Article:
The mitotic rate of stem cells is a major determinant of cancer risk.
Insulin-like growth factors (IGFs) are virtually obligate stimulants of cell turnover in nearly every tissue.
IGF activity is subject to rapid modulation by hepatic release of IGF binding protein-1 (IGFBP-1), a factor whose synthesis is suppressed by insulin and increased by glucagon.
Up-regulation of IGFBP-1 production can be expected to decrease IGF activity and thereby diminish cancer risk.
Measures that sensitize peripheral tissues to insulin, and thereby down-regulate insulin secretion, can be expected to increase IGFBP-1 synthesis, provided that they do not unduly sensitize hepatocytes as well.
Prolonged aerobic exercise and caloric restriction also increase IGFBP-1 production.
Since IGF-I suppresses hepatic synthesis of sex hormone binding globulin (SHBG), down-regulation of IGF activity will increase SHBG levels and thus diminish the availability of free sex hormones - an effect that should further decrease cancer risk in sex hormone-responsive tissues.
These considerations rationalize many findings in animal and epidemiologic studies, and suggest that non-diabetic insulin resistance may be a significant cancer risk factor.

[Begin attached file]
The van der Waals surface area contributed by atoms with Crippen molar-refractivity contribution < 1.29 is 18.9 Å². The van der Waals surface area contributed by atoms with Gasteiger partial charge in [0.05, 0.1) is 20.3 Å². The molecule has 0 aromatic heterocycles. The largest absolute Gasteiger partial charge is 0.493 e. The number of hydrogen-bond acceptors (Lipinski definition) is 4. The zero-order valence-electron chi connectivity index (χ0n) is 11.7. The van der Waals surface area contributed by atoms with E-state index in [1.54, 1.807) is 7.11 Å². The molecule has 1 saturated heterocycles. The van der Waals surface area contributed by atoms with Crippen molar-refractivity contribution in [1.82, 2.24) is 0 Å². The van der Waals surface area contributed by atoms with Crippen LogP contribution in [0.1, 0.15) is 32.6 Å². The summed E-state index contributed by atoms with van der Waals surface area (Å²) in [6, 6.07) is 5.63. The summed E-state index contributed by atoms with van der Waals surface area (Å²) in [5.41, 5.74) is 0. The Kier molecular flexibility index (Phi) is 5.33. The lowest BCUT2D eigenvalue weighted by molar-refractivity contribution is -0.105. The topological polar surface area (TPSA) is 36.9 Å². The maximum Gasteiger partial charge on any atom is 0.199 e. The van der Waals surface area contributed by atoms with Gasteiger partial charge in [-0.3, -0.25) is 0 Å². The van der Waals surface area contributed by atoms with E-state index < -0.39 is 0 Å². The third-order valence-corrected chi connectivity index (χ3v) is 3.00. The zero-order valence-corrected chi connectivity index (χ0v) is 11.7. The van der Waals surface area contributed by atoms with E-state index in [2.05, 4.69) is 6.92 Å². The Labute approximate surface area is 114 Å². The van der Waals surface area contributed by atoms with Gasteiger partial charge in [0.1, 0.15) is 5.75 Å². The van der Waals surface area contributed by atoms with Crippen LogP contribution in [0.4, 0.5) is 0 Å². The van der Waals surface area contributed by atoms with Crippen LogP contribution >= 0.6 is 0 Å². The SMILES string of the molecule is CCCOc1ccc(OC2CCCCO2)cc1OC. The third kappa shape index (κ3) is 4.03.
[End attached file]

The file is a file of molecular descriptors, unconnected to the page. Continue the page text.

Increased IGF activity associated with insulin resistance may also promote benign hyperplasias - most notably atherosclerosis.
Hyperinsulinemia stimulates intimal hyperplasia indirectly, via IGF.
Mots-clés Pascal : Carcinogenèse, Prévention, Régulation, Facteur croissance IGF, Exercice physique, Bilan calorique, Restriction modification, Epidémiologie, Modèle animal, Article synthèse, Tumeur maligne, Activité biologique
Mots-clés Pascal anglais : Carcinogenesis, Prevention, Regulation(control), Insulin like growth factor, Physical exercise, Caloric balance, Restriction modification, Epidemiology, Animal model, Review, Malignant tumor, Biological activity
Notice produite par :
Inist-CNRS - Institut de l'Information Scientifique et Technique
Cote : 97-0320449
Code Inist : 002B04E05. Création : 12/09/1997.